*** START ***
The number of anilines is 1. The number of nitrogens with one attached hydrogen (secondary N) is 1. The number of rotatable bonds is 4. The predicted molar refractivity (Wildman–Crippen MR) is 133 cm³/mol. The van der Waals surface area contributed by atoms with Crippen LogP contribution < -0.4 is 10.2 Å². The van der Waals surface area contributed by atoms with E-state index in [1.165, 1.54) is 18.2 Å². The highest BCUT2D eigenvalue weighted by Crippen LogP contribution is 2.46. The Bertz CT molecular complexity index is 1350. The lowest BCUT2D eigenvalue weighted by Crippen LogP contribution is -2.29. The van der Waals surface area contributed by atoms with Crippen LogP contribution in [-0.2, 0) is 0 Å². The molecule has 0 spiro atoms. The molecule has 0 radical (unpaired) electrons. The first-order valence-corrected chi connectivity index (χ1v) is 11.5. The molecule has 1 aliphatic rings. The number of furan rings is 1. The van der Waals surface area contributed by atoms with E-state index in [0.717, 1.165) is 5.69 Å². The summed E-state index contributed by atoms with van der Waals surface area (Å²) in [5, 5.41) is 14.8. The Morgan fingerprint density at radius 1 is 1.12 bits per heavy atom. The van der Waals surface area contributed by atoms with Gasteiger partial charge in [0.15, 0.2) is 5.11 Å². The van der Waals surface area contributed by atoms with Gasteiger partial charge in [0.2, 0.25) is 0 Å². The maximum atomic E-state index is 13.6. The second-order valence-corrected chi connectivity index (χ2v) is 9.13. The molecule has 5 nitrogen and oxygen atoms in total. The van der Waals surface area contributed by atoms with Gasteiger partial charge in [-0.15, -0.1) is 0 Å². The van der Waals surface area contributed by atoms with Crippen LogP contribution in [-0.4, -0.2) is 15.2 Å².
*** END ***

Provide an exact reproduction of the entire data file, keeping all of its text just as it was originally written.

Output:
The number of anilines is 1. The number of nitrogens with one attached hydrogen (secondary N) is 1. The number of rotatable bonds is 4. The predicted molar refractivity (Wildman–Crippen MR) is 133 cm³/mol. The van der Waals surface area contributed by atoms with Crippen LogP contribution < -0.4 is 10.2 Å². The van der Waals surface area contributed by atoms with E-state index in [1.165, 1.54) is 18.2 Å². The highest BCUT2D eigenvalue weighted by Crippen LogP contribution is 2.46. The Bertz CT molecular complexity index is 1350. The lowest BCUT2D eigenvalue weighted by Crippen LogP contribution is -2.29. The van der Waals surface area contributed by atoms with Crippen LogP contribution in [-0.2, 0) is 0 Å². The molecule has 0 spiro atoms. The molecule has 0 radical (unpaired) electrons. The first-order valence-corrected chi connectivity index (χ1v) is 11.5. The molecule has 1 aliphatic rings. The number of furan rings is 1. The van der Waals surface area contributed by atoms with E-state index in [0.717, 1.165) is 5.69 Å². The summed E-state index contributed by atoms with van der Waals surface area (Å²) in [5, 5.41) is 14.8. The Morgan fingerprint density at radius 1 is 1.12 bits per heavy atom. The van der Waals surface area contributed by atoms with Gasteiger partial charge in [0.15, 0.2) is 5.11 Å². The van der Waals surface area contributed by atoms with Gasteiger partial charge in [0.2, 0.25) is 0 Å². The maximum atomic E-state index is 13.6. The second-order valence-corrected chi connectivity index (χ2v) is 9.13. The molecule has 5 nitrogen and oxygen atoms in total. The van der Waals surface area contributed by atoms with Gasteiger partial charge in [-0.15, -0.1) is 0 Å². The van der Waals surface area contributed by atoms with Crippen LogP contribution in [-0.4, -0.2) is 15.2 Å².